Search results

1 – 10 of over 1000
Click here to view access options
Book part
Publication date: 13 December 2013

Nikolay Gospodinov, Ana María Herrera and Elena Pesavento

This article investigates the robustness of impulse response estimators to near unit roots and near cointegration in vector autoregressive (VAR) models. We compare…

Abstract

This article investigates the robustness of impulse response estimators to near unit roots and near cointegration in vector autoregressive (VAR) models. We compare estimators based on VAR specifications determined by pretests for unit roots and cointegration as well as unrestricted VAR specifications in levels. Our main finding is that the impulse response estimators obtained from the levels specification tend to be most robust when the magnitude of the roots is not known. The pretest specification works well only when the restrictions imposed by the model are satisfied. Its performance deteriorates even for small deviations from the exact unit root for one or more model variables. We illustrate the practical relevance of our results through simulation examples and an empirical application.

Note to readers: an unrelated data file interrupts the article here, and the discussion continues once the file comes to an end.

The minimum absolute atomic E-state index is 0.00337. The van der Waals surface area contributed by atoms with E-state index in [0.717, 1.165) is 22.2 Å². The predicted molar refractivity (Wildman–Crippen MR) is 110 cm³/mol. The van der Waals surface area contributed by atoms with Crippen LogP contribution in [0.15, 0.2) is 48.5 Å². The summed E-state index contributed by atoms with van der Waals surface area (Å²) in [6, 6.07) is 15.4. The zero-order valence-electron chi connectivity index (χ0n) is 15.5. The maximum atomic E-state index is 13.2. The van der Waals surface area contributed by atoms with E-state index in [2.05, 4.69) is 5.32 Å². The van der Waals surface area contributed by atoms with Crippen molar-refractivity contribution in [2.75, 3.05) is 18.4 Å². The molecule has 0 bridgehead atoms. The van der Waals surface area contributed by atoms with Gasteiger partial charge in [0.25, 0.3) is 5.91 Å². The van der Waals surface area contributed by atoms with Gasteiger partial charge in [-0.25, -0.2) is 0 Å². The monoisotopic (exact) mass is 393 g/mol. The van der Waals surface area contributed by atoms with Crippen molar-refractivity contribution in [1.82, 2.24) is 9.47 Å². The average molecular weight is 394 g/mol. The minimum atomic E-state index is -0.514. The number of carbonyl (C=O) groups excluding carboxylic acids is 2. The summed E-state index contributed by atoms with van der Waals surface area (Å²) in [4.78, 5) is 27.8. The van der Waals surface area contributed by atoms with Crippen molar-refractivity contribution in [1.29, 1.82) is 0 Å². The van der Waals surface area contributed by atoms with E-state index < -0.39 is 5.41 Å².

Details

VAR Models in Macroeconomics – New Developments and Applications: Essays in Honor of Christopher A. Sims
Type: Book
ISBN: 978-1-78190-752-8

Keywords

Click here to view access options
Book part
Publication date: 22 November 2012

Anna Kormilitsina and Denis Nekipelov

The Laplace-type estimator (LTE) is a simulation-based alternative to the classical extremum estimator that has gained popularity in applied research. We show that even…

Abstract